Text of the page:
How To Understand the Living Environment

The living environment inspires infinite questions. How many species really exist, how do species live and interact with one another, how do they reproduce, and what happens to the species if it dies? Scientists work to help us answer these questions. But here are some basic facts to help you better understand the living environment. 

  1. Diversity of Life. The diversity of life, or biodiversity, includes the different life forms within a habitat, may it be an ecosystem, a biome, or the earth itself. The species today are products of almost 3.5 billion years of evolution. Species can generally be classified as plants or animals. There are over 350,000 species of plants, some of which are still unidentified. Ecosystems can be studied more through curricula in environmental science. 

  2. Heredity. Heredity is the passing of traits from the parent or ancestor to an offspring. The process of inheritance can be classified, namely by the number of positions on a chromosome that may be occupied by one or more genes, by the structure of DNA and protein in cells, or by the genetic constitution or the observable characteristics of a life form. For instance, a man with blue eyes creates an offspring with a woman with brown eyes. In order for the offspring to have blue eyes, he must inherit the dominant gene for blue eyes from his father, and the recessive gene for brown eyes from his mother. In order for him to have brown eyes, he must inherit the dominant gene for brown eyes from his mother, and the recessive gene for blue eyes from his father. 

  3. Cells. The cell is the smallest unit of life. All living organisms are made of one cell or more. Cells can reproduce through binary fission or mitosis, or meiosis. They can take in raw materials and convert them into energy for metabolic use. They can also respond to stimuli. Cells can be classified as eukaryotic or prokaryotic. Eukaryotic cells are bigger than prokaryotic cells. Eukaryotes contain compartments lined by membranes where metabolic activities happen, while prokaryotes don't. Cells are so small that you need the help of microscopes in labs in order to see them.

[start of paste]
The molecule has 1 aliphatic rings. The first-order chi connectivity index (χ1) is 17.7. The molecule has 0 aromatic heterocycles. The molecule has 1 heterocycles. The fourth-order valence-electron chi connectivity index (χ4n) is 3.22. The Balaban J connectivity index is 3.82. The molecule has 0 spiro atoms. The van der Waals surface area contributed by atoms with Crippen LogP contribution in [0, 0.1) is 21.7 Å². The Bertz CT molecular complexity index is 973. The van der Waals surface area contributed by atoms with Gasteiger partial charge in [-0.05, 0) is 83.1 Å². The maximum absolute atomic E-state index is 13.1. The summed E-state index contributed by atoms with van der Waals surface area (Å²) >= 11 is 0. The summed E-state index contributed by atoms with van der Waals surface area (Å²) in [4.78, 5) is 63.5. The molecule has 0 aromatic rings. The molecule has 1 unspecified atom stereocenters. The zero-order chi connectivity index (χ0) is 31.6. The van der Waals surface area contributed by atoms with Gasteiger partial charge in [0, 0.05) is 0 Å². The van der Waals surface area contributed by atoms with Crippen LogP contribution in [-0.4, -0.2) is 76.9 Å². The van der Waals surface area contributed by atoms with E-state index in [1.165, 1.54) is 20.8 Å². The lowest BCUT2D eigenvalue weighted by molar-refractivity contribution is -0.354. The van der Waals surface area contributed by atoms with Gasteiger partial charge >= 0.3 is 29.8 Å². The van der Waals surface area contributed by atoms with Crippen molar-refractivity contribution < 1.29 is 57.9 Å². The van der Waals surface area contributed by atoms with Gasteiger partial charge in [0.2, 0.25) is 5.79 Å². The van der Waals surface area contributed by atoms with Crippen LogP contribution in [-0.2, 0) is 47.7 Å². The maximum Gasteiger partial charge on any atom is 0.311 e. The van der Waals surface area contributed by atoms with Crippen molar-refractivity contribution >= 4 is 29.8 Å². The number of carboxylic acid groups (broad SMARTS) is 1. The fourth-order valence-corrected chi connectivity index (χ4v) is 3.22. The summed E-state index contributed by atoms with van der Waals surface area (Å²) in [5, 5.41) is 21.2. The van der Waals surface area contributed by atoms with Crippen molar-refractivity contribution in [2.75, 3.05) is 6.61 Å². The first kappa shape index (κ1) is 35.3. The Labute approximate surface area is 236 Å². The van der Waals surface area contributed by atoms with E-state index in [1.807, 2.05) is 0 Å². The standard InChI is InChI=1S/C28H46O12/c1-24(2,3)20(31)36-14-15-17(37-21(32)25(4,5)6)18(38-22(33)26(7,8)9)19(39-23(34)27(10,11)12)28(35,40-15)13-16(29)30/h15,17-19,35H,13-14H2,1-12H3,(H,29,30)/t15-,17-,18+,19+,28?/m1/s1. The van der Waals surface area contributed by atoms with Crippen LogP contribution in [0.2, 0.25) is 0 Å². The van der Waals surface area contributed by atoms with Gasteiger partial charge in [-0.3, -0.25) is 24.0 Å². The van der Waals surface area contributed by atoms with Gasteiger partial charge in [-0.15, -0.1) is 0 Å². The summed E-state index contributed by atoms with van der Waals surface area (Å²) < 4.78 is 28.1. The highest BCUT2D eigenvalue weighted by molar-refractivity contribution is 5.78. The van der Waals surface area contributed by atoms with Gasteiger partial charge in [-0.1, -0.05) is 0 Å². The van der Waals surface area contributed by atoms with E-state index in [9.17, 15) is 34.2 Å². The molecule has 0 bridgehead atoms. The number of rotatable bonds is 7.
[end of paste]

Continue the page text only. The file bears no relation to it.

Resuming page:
4. Interdependence of Life. All species in an ecosystem are linked together. They benefit each other, in one way or another. Food chains or food webs show the interdependence of life in an ecosystem. For instance, a plant gets consumed by a caterpillar, the caterpillar gets consumed by a frog, the frog gets consumed by a snake, and the snake gets consumed by the owl. When the owl dies, it decomposes and its nutrients enter into the soil, which then gets consumed by plants.
  5. Flow of Matter and Energy. Matter and energy in an ecosystem goes in a cycle. No matter or energy should be wasted, in order to have a balanced ecosystem. Here is an example of how matter and energy goes in a cycle. The sun radiates solar energy. The banana tree then absorbs it and converts it into carbohydrates. The monkey consumes the banana, which contains carbohydrates and converts them into chemical energy. The monkey's muscle cells take in the chemical energy, and as the muscle contracts, it converts the chemical energy into mechanical energy and heat flow. When the monkey swings from one tree to another, the mechanical energy gets converted to kinetic energy. The monkey's heat flow, on the other hand, gets dispersed to the surrounding air. 

  6. Evolution of Life. The evolution of life can be divided into eons. The Hadaen eon, 3800 MYA and earlier, was when the earth was formed. Prokaryotic-like cells known as chemoautotrophs appear on the earth. These are the very first organisms. The Archean eon, 3800 MYA to 2500 MYA, was when photosynthesizing bacteria evolved. The Proterozoic eon, 2500 MYA to 542 MYA, was when the first eukaryotes appeared. The rate of evolution increased because of sexual reproduction, and animals started appearing on earth. The Phanerozoic eon, 542 MYA to present, can be classified into eras. The Paleozoic era, 542 MYA to 251.0 MYA, was when insects, sharks, and vegetation evolved. The mesozoic era was the start of the marine revolution. Gymnosperms, viruses, and angiosperms evolved. the Cenozoic era, 65.5 MYA to present, was when all dinosaurs, excluding the birds, were eradicated. Grasses and anatomically modern humans evolved. Biologists can be considered as the living books of the study of the evolution of life. 

It has been billions of years since the earth was formed. But up to know, a lot of questions about our living environment still remain unanswered.


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